Coming Off The Mountain

Written by  David Johnson - WDS Impact Friday, 16 November 2012 13:43

It is November now, and over 4 months have passed since our family of churches met in the biggest meeting of disciples most of us have ever seen; The World Discipleship Summit. When we look back on the Summit, I think our biggest struggle, as campus students’ is that we can forget. We forget what it meant to have eight conferences, in four days, and over 17,800 people from 96 nations in one city.

If we think long enough, most of us can pull out a favorite memory, or remember a lesson that resonated with us at the time. For many of us, those four days probably felt like trying to drink water from a fire hose; we heard from some of the best speakers, were in a city surrounded by disciples, and spent most of the four days connecting to God. However, we all have found in time that it was almost impossible for every experience, lesson, and interaction to stick. How then do we take what we gained there and use it to change our lives to come?

The most important thing we can do is not to let the stories become part of the landscape of our Christian lives. Not because of schedules, or time, distance, or struggles. We need these stories to remain in our hearts. As I spoke to Stuart Mains from Orange County, California, he said, “The biggest thing that I took back from the summit was the idea that we need to focus, again, on sending out and planting churches everywhere. Immediately in my campus ministry when we came home we gave every student a country to pray for everyday until they have a church planted there. We have had the students for the welcome during midweek share about their country and what they are learning about it, and there desire to plant a church there. Truly the world discipleship summit has given us a new sense of urgency to save the entire world.”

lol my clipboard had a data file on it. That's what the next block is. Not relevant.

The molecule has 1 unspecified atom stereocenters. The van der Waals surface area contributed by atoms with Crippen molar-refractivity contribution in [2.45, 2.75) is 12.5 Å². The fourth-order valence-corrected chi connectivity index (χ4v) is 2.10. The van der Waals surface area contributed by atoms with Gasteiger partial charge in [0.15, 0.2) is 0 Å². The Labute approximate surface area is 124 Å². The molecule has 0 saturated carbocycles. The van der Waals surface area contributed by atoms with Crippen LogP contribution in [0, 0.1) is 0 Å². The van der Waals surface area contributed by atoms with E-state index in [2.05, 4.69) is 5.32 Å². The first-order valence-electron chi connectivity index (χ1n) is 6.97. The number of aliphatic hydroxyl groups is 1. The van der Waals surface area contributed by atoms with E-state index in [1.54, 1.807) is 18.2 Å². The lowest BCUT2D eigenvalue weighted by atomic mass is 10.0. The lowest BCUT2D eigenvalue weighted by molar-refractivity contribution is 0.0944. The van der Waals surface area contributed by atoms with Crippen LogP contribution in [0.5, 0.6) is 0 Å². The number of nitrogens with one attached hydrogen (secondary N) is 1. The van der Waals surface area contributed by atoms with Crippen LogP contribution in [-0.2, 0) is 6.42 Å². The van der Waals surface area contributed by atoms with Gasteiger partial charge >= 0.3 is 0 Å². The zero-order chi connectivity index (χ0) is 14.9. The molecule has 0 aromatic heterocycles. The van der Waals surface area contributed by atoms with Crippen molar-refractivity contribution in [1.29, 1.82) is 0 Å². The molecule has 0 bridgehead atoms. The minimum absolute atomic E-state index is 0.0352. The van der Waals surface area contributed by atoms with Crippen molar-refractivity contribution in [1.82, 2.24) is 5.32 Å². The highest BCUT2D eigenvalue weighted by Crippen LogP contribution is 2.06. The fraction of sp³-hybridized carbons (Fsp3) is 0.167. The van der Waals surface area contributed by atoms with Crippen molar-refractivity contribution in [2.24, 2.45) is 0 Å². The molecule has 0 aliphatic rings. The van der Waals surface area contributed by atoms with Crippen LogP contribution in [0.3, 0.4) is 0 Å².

At the same time, my conversation with Daniel Schuster from Austin Texas helped my heart in understanding why we want to share our faith and what our goal should be. He told me “I had forgotten the idea of compassion. I no longer had compassion on someone who was lost. Compassion means "a feeling of deep sympathy and sorrow for another who is stricken by misfortune, accompanied by a strong desire to alleviate the suffering." After Rob Novak's lesson on compassion for the lost, I have had that desire to alleviate my campus' suffering.”

My conversation with Daniele Schmader from Portland Oregon reminded me of how powerfully the scriptures were used, and the impact they should have on our lives. She told me one of her favorite points was a scripture shared by Justin Renton from Johannesburg South Africa. She said, “He used Matthew 14:25-33 along with other scriptures to describe our tendencies to "start projects of the faith, but not finish them." This surfaced the countless dreams and spiritual visions or ideas I've had over the years, and yet I've left these paintings with blank spots of canvas. As disciples, our Faith is our fuel, and Justin really challenged us to look into our hearts to see if we have more "fear than faith."

These are only three examples of conversations I have been able to have because of the summit, but stories like these and talks to be had in every ministry. As Christians, we understand that a lesson is only as powerful as its application, and the impact of this summit was not seen in San Antonio. San Antonio was an experience many of us will never forget, but its’ power only comes in the refusal of letting these lessons die on the mountain.

Here is a campus video from the WDS on DTtv...

Troy Criss - Campus Conference from DTV on Vimeo.

Read 3064 times Last modified on Friday, 16 November 2012 14:37